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Wednesday, 19 January, 2000, 18:04 GMT
Ancient alphabet enters cyber age
The alphabet used in Ethiopia and Eritrea is Africa's oldest. Laeke Mariam Demessie reports on the efforts to get the 276-letter script to work on computers.
Ethiopic script has been in use since 100 BC. It is the only indigenous African alphabet still in use today.
But it was only in 1991 that the Ethiopian Science and Technology Commission (ESTC) first displayed the Ethiopic alphabet on a computer.
The reaction of one European was: "It is impossible - how did you do it?" recalls Dr Nega Alemayehu, a lecturer in information technology at Addis Ababa University.
But as Ethiopian computer programmer Mesfin Belay points out: "The greatest breakthrough was not in developing an Ethiopic alphabet programme or software, it was rather to come up with the idea.
"Just as you have software in Japanese, Korean or Arabic, there was no reason why one cannot develop Ethiopic script."
Quicker than handwriting
Daniel Admasse, an Ethiopian who studied in Sweden, claims to have been the first person to come up with the idea of computerising "fidel", as Ethiopians call their alphabet.
While studying in Sweden he helped produce materials for an Ethiopian studies conference. Some of the conference texts were in Ge'ez, the ancient language which is the ancestor of modern Ethiopian languages.
But he found that in Sweden he had no means of printing Ethiopic script.
"So the burden of writing by hand in Ge'ez letters and reducing them using a camera fall on me," Mr Daniel recalls.
"My handwriting was bad. Because of that incident I said to myself why shouldn't I develop an Amharic computer programme?".
"I started working on it in 1982 and developed an Ethiopic WordPerfect version 2.01 in one year".
Mr Daniel returned to Ethiopia in 1987, and set up a team of computer programmers at the ESTC. There they developed Ethiopic software ranging from a disc operating system to a desktop publishing programme.
"So we had a complete set of Ethiopic computer programmes in Fidel and the Amharic language by 1991, which meant one could take computer courses in Amharic even if one didn't know English."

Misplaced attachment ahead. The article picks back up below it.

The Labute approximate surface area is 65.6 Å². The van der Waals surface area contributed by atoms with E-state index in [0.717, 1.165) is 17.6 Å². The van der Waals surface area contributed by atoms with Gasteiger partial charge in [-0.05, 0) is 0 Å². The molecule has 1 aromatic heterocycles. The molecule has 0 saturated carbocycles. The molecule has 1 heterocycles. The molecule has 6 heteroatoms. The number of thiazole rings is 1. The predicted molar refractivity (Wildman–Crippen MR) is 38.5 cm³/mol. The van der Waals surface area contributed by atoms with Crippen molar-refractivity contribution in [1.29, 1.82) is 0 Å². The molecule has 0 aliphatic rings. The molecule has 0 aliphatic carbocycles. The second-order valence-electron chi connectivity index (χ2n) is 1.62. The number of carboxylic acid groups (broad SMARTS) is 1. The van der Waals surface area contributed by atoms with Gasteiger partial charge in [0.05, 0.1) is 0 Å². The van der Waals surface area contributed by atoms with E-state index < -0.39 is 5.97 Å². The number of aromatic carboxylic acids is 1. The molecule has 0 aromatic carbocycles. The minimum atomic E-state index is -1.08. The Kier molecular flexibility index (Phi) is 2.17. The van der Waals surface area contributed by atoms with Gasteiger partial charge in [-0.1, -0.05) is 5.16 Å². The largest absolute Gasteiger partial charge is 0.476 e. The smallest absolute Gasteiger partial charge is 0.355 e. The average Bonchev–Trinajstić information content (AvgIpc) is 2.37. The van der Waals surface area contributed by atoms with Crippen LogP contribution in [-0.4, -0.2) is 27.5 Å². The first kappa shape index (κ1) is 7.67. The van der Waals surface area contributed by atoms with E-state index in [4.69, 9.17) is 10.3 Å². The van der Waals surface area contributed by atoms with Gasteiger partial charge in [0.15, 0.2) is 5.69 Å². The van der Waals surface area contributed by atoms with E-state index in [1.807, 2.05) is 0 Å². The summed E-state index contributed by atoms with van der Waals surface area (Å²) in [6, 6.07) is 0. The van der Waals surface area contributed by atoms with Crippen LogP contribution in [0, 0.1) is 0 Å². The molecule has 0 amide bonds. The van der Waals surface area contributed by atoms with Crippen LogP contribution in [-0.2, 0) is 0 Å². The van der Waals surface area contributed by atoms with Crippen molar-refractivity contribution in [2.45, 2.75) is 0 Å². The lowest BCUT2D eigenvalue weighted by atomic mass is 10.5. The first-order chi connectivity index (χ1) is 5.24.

Mr Daniel has since developed an Ethiopic version of WordPerfect 6.0.
He says the first challenge was to design the fidel characters. This was done using a computer programme known as font manager.
Lots of letters
The second challenge was to put the 276 characters onto the English language keyboard designed to accommodate only 26 letters.
Each character in the Ethiopic alphabet represents a syllable: a combination of consonant plus vowel. There are 33 consonants and seven vowels.
So 33 of the keys are assigned to the different consonant sounds, which are used in combination with keys such as "control" and "alt" to create the vowel-consonant combinations.
"The English keyboard was made to recognise only 26 characters, but to make it recognise 276 Ethiopic characters the computer programmers have to override the rules in the computer," Mr Daniel explains.
"This was made possible by using the keyboard handler program."
Ethiopic characters also have to be attuned to American Standard Coding for Information Interchange (ASCII) which assigns letters to the numerical codes which the computer works with.
The third challenge was printing. The printing of Amharic characters was complicated in the earlier generations of printers, Mr Daniel says, but has become simpler with more recent laserjet printers.
Therefore any Ethiopic alphabet software is a package which deals with the designing of characters, keyboard layout and printer set-up.
Some Ethiopian computer engineers in Canada have also been developing Ethiopic software independently, out of a sense of patriotism, Dr Nega says.
But the enthusiastic rush to develop software led to a new problem: lack of standardisation. Today there are at least 35 Ethiopic software products available, each with its own character set, encoding system, typeface names, and keyboard layout.
"However efficient and fast a keyboard layout is, it is useless unless accepted as a standard by users," Dr Nega argues.
The lack of standardisation also makes it difficult to transfer documents from one computer to another - including e-mail.
The problems of Ethiopic computing have resulted in the creation of the Ethiopian Computer Standard Association (ECOSA), of which Dr Nega is president, and the North American-based Committee for Ethiopian Computing (CEC).
The two groups are working on standardisation of the Ethiopic script on the computer.
"We have come together to face the challenge," says Dr Nega, who is optimistic about finding a solution.
"The sooner we standardise Ethiopic script computing, the faster we hop on the global information superhighway."
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